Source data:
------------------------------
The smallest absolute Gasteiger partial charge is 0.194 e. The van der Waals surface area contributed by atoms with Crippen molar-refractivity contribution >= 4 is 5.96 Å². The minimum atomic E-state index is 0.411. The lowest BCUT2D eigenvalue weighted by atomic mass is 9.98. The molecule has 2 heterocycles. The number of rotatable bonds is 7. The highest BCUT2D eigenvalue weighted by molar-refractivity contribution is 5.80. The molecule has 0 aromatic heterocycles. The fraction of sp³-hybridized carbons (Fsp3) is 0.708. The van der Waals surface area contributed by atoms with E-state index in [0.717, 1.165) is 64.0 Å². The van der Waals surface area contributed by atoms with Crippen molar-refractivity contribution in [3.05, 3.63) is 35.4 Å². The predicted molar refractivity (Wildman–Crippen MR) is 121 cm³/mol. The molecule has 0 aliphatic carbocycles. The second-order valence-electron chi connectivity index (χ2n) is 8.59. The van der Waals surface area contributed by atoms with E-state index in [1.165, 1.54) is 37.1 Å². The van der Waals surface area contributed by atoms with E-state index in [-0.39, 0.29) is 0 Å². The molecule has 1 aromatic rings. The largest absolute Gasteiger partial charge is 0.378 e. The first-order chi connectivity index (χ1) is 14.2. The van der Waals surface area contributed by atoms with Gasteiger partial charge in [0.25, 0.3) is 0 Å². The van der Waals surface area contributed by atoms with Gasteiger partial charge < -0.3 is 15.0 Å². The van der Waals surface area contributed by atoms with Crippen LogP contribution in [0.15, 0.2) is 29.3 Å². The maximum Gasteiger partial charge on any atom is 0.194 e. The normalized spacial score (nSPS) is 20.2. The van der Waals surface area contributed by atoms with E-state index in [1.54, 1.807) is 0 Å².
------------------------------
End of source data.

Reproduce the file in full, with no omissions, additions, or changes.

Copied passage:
The smallest absolute Gasteiger partial charge is 0.194 e. The van der Waals surface area contributed by atoms with Crippen molar-refractivity contribution >= 4 is 5.96 Å². The minimum atomic E-state index is 0.411. The lowest BCUT2D eigenvalue weighted by atomic mass is 9.98. The molecule has 2 heterocycles. The number of rotatable bonds is 7. The highest BCUT2D eigenvalue weighted by molar-refractivity contribution is 5.80. The molecule has 0 aromatic heterocycles. The fraction of sp³-hybridized carbons (Fsp3) is 0.708. The van der Waals surface area contributed by atoms with E-state index in [0.717, 1.165) is 64.0 Å². The van der Waals surface area contributed by atoms with Crippen molar-refractivity contribution in [3.05, 3.63) is 35.4 Å². The predicted molar refractivity (Wildman–Crippen MR) is 121 cm³/mol. The molecule has 0 aliphatic carbocycles. The second-order valence-electron chi connectivity index (χ2n) is 8.59. The van der Waals surface area contributed by atoms with E-state index in [1.165, 1.54) is 37.1 Å². The van der Waals surface area contributed by atoms with E-state index in [-0.39, 0.29) is 0 Å². The molecule has 1 aromatic rings. The largest absolute Gasteiger partial charge is 0.378 e. The first-order chi connectivity index (χ1) is 14.2. The van der Waals surface area contributed by atoms with Gasteiger partial charge in [0.25, 0.3) is 0 Å². The van der Waals surface area contributed by atoms with Gasteiger partial charge < -0.3 is 15.0 Å². The van der Waals surface area contributed by atoms with Crippen LogP contribution in [0.15, 0.2) is 29.3 Å². The maximum Gasteiger partial charge on any atom is 0.194 e. The normalized spacial score (nSPS) is 20.2. The van der Waals surface area contributed by atoms with E-state index in [1.54, 1.807) is 0 Å².